Of Says His Three words. He can’t get them out of his head:
“of says his.” Those are the words, but those aren’t
the words. Something is not right—the order.
“His says of.” No, the other order was
better, closer somehow. “Of says his.” This
order is right, but it doesn’t make sense.
He decides to take a break, think new words:
“At ten, I shall shun the edifice.” Yes,
but what does it mean? The edifice is
clearly a symbol, representative
of some other word, some other concept.
Edifice (of says his) is a building.
Building what? This is a construction, but
what are the materials, the foundation?
How large is this, and how solid? But these
thoughts are somehow also wrong, straying from
what he is trying to grasp, which is what?
“Of says his.” This is the key. This order.
And “at ten I shall shun the edifice”
is also this order. He can’t let go
of these thoughts. It is like a compulsion.
Yes! That’s it! “Compulsion.” It still doesn’t
Maybe we're starting to see some movement away from the usual panic - even tho' the Cheneys have been trying valiantly to get us to lose our shit every time something scary happens.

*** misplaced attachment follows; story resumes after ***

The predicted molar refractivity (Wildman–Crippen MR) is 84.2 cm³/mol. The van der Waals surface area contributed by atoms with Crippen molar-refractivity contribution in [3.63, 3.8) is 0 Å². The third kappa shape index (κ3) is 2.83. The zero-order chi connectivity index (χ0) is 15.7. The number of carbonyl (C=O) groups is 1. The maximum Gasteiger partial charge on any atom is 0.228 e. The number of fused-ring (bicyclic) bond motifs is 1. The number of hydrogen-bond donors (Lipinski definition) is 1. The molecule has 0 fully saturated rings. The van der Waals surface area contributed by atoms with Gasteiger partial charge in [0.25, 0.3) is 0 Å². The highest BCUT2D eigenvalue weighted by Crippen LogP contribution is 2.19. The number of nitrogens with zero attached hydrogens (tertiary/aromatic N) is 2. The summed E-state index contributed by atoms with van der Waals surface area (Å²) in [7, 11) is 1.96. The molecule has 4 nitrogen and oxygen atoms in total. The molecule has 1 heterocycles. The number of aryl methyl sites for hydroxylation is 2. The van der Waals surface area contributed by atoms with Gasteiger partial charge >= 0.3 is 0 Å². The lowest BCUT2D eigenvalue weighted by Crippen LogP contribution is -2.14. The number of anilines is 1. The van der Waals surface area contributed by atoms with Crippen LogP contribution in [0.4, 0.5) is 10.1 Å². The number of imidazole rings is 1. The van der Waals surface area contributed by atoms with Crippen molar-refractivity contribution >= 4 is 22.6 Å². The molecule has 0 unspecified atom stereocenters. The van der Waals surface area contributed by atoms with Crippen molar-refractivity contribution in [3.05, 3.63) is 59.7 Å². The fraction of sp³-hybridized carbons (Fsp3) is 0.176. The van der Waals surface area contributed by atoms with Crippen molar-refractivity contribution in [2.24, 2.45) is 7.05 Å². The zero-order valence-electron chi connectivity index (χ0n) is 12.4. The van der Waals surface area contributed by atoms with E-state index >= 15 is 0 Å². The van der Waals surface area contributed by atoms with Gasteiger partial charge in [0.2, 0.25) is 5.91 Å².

David Rothkopf at Foreign Policy has a great take on it. Obama's reaction to the junkbomber incident was precisely right and just what you want from a leader: Dispassionate, thoughtful, and calculated. He gave his team the time to assess the threat, the breaches and the right next steps to take. At least one person in the United States, Barack Obama, seemed to recognize that the objective of terrorism is to promote terror and sought to defuse that effort by handling the threat with the proportionality and common sense that has long been missing from U.S. counterterrorism strategy. -and- (The Republican Party has the collective cool on these matters of Prissy helping to birth Melanie's baby in Gone With the Wind. As for the media, given that the "news" networks probably devoted more li…